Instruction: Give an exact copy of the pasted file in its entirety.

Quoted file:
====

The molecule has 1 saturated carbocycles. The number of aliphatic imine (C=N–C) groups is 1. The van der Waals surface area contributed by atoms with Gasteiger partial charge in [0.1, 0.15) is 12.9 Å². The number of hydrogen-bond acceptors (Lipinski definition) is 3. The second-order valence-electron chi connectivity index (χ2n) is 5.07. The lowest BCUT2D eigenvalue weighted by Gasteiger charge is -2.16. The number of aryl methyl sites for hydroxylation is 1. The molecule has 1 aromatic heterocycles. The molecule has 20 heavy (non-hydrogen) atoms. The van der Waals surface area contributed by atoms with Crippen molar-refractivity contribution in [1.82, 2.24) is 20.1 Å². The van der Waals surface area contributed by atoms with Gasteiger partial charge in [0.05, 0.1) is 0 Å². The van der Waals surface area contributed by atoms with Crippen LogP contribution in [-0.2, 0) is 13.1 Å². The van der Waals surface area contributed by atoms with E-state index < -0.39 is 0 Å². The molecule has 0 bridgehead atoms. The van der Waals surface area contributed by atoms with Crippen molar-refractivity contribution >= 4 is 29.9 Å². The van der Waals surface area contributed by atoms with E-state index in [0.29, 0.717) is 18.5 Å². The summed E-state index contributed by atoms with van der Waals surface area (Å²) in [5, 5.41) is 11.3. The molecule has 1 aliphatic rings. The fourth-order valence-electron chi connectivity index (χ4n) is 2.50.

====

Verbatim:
The molecule has 1 saturated carbocycles. The number of aliphatic imine (C=N–C) groups is 1. The van der Waals surface area contributed by atoms with Gasteiger partial charge in [0.1, 0.15) is 12.9 Å². The number of hydrogen-bond acceptors (Lipinski definition) is 3. The second-order valence-electron chi connectivity index (χ2n) is 5.07. The lowest BCUT2D eigenvalue weighted by Gasteiger charge is -2.16. The number of aryl methyl sites for hydroxylation is 1. The molecule has 1 aromatic heterocycles. The molecule has 20 heavy (non-hydrogen) atoms. The van der Waals surface area contributed by atoms with Crippen molar-refractivity contribution in [1.82, 2.24) is 20.1 Å². The van der Waals surface area contributed by atoms with Gasteiger partial charge in [0.05, 0.1) is 0 Å². The van der Waals surface area contributed by atoms with Crippen LogP contribution in [-0.2, 0) is 13.1 Å². The van der Waals surface area contributed by atoms with E-state index < -0.39 is 0 Å². The molecule has 0 bridgehead atoms. The van der Waals surface area contributed by atoms with Crippen molar-refractivity contribution >= 4 is 29.9 Å². The van der Waals surface area contributed by atoms with E-state index in [0.29, 0.717) is 18.5 Å². The summed E-state index contributed by atoms with van der Waals surface area (Å²) in [5, 5.41) is 11.3. The molecule has 1 aliphatic rings. The fourth-order valence-electron chi connectivity index (χ4n) is 2.50.